The BSOD-ed laptop.

So I bought a spanking high-end Asus laptop this year. 16GB RAM, i7 processor, the works. It was supposed to facilitate self-learning for virtualisation, but I slacked off and it ended up as a host on which I ran a Windows 7 general purpose VM.

Sidetrack: it’s honestly an elegant solution, because it avoids me having to install the same shit on my laptop every single time. The downside? Periodical reinstalls of VMware Workstation.

A few days ago
Windows rebooted the VM after the usual updates, and promptly hung the damn laptop thereafter. Slightly inconvenient thing to wake up to in the morning I must say. I attributed it to being a wonky laptop of shifty manufacture, since it wasn’t the first time this had happened. So it was the usual power-off power-on procedure, which unusually led to a BSOD.

W. T. F.

Trivia: now, BSOD. That’s the dreaded Blue Screen of Death for you folks, something every Windows user hates because it means your computer is having experiencing some serious shit.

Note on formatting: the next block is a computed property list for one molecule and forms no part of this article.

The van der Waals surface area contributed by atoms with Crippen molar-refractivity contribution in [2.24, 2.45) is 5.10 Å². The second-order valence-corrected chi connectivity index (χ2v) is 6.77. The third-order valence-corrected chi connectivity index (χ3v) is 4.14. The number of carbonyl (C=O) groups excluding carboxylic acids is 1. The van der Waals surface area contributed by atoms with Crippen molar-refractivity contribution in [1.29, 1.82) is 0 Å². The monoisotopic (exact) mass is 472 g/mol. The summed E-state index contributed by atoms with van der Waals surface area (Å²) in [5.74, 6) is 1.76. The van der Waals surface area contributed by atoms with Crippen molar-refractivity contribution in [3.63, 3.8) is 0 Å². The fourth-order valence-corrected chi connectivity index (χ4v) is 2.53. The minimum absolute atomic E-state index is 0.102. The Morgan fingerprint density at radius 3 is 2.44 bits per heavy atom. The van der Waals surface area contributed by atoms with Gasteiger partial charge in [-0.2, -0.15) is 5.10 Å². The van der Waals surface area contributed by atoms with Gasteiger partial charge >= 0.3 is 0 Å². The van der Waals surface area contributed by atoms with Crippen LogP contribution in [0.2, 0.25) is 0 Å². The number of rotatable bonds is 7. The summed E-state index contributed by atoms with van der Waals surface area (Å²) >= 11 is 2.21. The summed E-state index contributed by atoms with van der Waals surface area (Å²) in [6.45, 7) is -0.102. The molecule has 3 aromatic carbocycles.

After a few tries to capture the error message — using my mobile phone’s video capture nonetheless, primitive I know — the answer was clear: I had an UNMOUNTABLE_BOOT_VOLUME. This meant my hard drive was seriously fcuked, and I had to run diagnostics and find out how bad the damage was.

Short answer: I had to run chkdsk (or something similar) to fix the file system. Being empty-handed at home, I had to wait the day out impotently while Stan lugged his DVD collection home.

Unfortunately: the installation DVD did not work (bah), and
Very fortunately: Stan’s all-purpose utility CD (Hiren’s BootCD) had ViVard, which managed to mark the bad sectors and move the data over to working sectors on the hard drive.

It took a few hours of grinding and eyeballing, but the problem was finally licked. I moved all my data off the VM as soon as I could, and it’s off to the damn service center for the laptop soon. Damn Asus.

I’m suspecting the intensive HDD R/W operations from the VM contributed to the hard drive’s early demise though, so it might be fair to say that half of it is my fault.

Ah well, time to switch to an SSD?

Leave a Reply

Fill in your details below or click an icon to log in: Logo

You are commenting using your account. Log Out /  Change )

Google photo

You are commenting using your Google account. Log Out /  Change )

Twitter picture

You are commenting using your Twitter account. Log Out /  Change )

Facebook photo

You are commenting using your Facebook account. Log Out /  Change )

Connecting to %s

This site uses Akismet to reduce spam. Learn how your comment data is processed.